Perpetrator Profile

Public Wi-Fi Predator

This bad egg will set up fake Wi-Fi networks or use sniffer software to steal personal information when victims are using public Wi-Fi at coffee shops, airports and hotels. We’ve all heard the horror stories, but how many of us actually take care when using public Wi-Fi.

Sometimes the euphoria of finding a Wi-Fi connection that will load our emails and update us on the latest football scores overpowers the need to stay safe online – but it really shouldn’t.Using a VPN should protect you from the public Wi-Fi predator – take a look at Kaspersky’s security advice to find out how you can do this. The public Wi-Fi predators are out to get you, so keep your eyes peeled. 



Hi-Tech Hacker

Harry the Hacker uses his technology know-how to obtain victims’ data and personal information by hacking home Wi-Fi networks or using social engineering, malware, or phishing emails. Not cool Harry.

About 80% of the top-selling routers on Amazon have security bugs so ensure yours is updated with the most recent software and firmware and you’re keeping it locked down with a password..

Bin digger

This perpetrator gathers victims’ personal and financial information by dumpster diving, stealing mail, shoulder surfing, or swiping wallets/purses. These guys can be found rifling through bins searching for information which they can use to commit fraudulent activity – Equifax estimates that 7% of identity fraud victims have fallen foul of bin raiders searching through their rubbish.

Fellowes, a document shredder firm, got their hands dirty for a recent survey when they went rummaging through the rubbish bins of a street in south London. They found that 97% of household were regularly throwing away paper which carried their name and address. In 28% of cases, households had thrown away all the information a fraudster would require to carry out identity theft. One third binned their full credit or debit card number and 46% had thrown away an item containing their full bank account details.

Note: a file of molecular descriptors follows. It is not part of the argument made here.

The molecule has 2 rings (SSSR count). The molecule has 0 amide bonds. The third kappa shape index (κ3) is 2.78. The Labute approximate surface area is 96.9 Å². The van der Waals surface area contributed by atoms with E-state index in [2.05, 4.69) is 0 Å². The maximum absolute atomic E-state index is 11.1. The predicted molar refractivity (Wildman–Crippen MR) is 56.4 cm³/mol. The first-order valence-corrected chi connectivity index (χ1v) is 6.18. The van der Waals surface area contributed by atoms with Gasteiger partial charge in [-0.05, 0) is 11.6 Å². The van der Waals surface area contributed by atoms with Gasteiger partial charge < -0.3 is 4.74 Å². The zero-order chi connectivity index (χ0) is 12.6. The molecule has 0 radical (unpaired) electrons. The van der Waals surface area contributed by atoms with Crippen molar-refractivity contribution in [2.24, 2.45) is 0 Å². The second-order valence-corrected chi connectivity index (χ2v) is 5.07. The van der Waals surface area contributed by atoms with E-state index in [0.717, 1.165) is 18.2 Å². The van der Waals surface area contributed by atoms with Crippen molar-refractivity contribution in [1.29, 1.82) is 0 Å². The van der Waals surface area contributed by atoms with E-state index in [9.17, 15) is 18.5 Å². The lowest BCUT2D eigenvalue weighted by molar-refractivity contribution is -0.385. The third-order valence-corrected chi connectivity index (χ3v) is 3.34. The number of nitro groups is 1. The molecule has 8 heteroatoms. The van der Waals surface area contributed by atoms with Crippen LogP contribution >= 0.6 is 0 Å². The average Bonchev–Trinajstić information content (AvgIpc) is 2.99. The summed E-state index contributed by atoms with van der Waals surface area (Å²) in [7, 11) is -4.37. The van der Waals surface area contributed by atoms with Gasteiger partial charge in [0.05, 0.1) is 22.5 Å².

How can you protect yourself?

  •  Follow security measures when using public Wi-Fi like making sure you use a VPN service to encrypt your internet communications and limiting your online shopping and banking on public Wi-Fi.
  • Secure your device and your home Wi-Fi network by enabling the firewall protection, creating random and strong passwords for all accounts and enabling WPA2 Encryption on your home Wi-Fi network.
  • Protect your personal information offline. Ensure that you keep important documents safe, shred any papers that contain your personal information before discarding and regularly monitor your credit reports for suspicious activity.
  • Learn the ins-and-outs of cyber security and battle the likes of Harry the Hacker and his pals by becoming a pro ethical hacker. IT jobs are in high demand right now so you could earn yourself a with a nice average salary of £70,000.

To find out how you could gain the skills necessary to become an Internet warrior whilst earning shed tons of cash, visit our cyber security course page.